Why the Bruins should be careful about trading Brandon Carlo

Watch as the New England Patriots drop the ceremonial puck at the Boston Bruins game.

The Boston Bruins have already made one big move with an eye to saving their season, that being the decision to axe coach Claude Julien earlier this week.

If the B’s drop another bomb – say a sizable trade deadline acquisition aimed at improving the team’s playoff hopes – you can bet Black and Gold fans will be ready to wince upon hearing the details, hoping the name Brandon Carlo comes nowhere near the transaction.

“By my eye, he is their best defenceman drafted, brought in and put into place since [Ray] Bourque,” said Boston Globe columnist Kevin Paul Dupont on Sportsnet’s Tape to Tape podcast.

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While Dupont clarified that he was in no way putting the rookie in the same class as the Bruins Hall of Famer, he believes Carlo has top-pair rock written all over him. That, of course, is precisely why the 20-year-old’s name is always rumoured to be part of the asking price when it comes to established, talented players who could soon be on the move – like, say, Gabriel Landeskog of the Colorado Avalanche.

If including Carlo in any potential move is a non-starter for Bourque’s old defence partner and Boston’s current GM, Don Sweeney, you can understand why. Regardless, among the many things Carlo has already picked up as an NHL freshman is how to tune out the noise.

“I’ve just got to control what I can control,” said the 37th overall pick from the 2015 draft. “The trade rumours, I haven’t really focused on. I’m just trying to relish the opportunity to play in the NHL.”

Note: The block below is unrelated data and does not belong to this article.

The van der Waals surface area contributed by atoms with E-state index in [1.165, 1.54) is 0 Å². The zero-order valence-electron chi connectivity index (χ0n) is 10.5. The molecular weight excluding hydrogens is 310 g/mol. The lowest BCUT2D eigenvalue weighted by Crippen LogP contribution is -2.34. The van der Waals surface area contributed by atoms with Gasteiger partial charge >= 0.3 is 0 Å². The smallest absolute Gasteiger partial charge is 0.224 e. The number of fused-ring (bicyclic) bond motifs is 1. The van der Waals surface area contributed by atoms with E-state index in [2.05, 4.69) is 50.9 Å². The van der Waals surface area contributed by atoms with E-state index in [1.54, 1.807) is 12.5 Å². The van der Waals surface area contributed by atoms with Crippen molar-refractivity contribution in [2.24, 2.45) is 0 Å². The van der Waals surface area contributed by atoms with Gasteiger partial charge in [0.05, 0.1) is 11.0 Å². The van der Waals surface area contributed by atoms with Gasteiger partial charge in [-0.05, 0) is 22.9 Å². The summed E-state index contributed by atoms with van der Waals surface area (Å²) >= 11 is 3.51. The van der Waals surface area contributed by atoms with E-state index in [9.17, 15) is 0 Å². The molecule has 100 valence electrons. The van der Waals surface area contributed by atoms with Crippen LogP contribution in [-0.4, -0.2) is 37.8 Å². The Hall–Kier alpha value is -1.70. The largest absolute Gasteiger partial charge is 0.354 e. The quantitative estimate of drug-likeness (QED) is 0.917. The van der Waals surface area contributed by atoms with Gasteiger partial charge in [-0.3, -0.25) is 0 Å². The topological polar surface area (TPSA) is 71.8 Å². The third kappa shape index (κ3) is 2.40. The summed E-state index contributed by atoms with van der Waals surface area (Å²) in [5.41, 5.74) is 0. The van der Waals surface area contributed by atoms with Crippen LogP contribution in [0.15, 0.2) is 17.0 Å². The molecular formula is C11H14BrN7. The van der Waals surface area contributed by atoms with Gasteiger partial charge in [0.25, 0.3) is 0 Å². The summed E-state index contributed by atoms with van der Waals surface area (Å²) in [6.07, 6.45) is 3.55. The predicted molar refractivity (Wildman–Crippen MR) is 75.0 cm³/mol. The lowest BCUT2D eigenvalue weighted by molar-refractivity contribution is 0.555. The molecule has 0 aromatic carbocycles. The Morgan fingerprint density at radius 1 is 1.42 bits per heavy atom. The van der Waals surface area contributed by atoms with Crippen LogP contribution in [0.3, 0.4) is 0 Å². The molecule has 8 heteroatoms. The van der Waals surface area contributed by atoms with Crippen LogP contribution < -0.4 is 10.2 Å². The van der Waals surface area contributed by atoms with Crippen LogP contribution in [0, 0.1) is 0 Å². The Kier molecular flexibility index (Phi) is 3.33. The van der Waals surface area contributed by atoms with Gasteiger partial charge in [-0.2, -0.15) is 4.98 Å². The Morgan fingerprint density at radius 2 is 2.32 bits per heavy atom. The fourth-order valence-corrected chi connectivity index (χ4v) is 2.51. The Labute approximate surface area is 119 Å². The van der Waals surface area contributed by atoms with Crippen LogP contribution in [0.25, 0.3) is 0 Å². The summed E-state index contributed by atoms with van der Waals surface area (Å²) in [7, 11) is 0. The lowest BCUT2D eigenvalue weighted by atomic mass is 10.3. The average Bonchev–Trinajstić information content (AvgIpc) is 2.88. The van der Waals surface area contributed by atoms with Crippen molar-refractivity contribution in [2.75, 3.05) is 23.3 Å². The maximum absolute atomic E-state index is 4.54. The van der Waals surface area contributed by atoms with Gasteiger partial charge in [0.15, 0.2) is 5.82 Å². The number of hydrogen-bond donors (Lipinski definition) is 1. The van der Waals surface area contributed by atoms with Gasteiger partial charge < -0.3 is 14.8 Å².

That chance came when, after three seasons with the WHL’s Tri-City Americans and two runs at the World Junior Championship with Team USA, Carlo made the Bruins out of training camp last fall at age 19. And he wasn’t hired to be support staff. The 6-foot-5, Colorado Springs native has played a starring role this season, lining up as the right-shot partner to captain Zdeno Chara on the team’s No. 1 tandem. Only Chara and offence-minded Torey Krug average more ice time per game than the 21:20 Carlo has logged through 57 contests.

Essentially, Carlo’s first NHL season has looked a lot like previous ones in lower levels, where he was constantly counted on to line up against the other side’s best players. And while he says a shut-down game will always be his calling card, Carlo – who has 13 points this year – is very open to expanding his repertoire.

“I feel like I’m definitely transitioning and trying to get up more in the play and learning a lot this year,” he said. “The management has been great with me, they’ve expressed that it’s OK to make mistakes out there, so that gives you a little extra confidence to go play your game.”

Knowing your bosses have your back obviously makes things a little easier for a youngster, as does taking your shifts beside a 20-year veteran with a Norris Trophy on his shelf. Talking to Chara about his early days with the New York Islanders has helped allay some of Carlo’s own anxieties about the inevitable ups and downs that come with being a newbie of any kind – but particularly a green defenceman – in the big show.

“He explained to me his first couple years, it was kind of tough as well,” Carlo said. “You look at the defenceman he is now and all he’s accomplished, it’s impressive. I feel like we’ve developed quite a bit of chemistry and we communicate well on the ice and off.”

The Isles’ decision to package a 24-year-old Chara in 2001 as part of the trade to get Alexei Yashin from the Ottawa Senators serves as just one of a few cautionary tales from the hockey world about the perils of dealing still-developing blue-liners. And given ‘Big Z’ will hit the big 4-0 in about a month, the Bruins might have all the incentive required to make sure Carlo stays in the organizational mix for many, many years to come.

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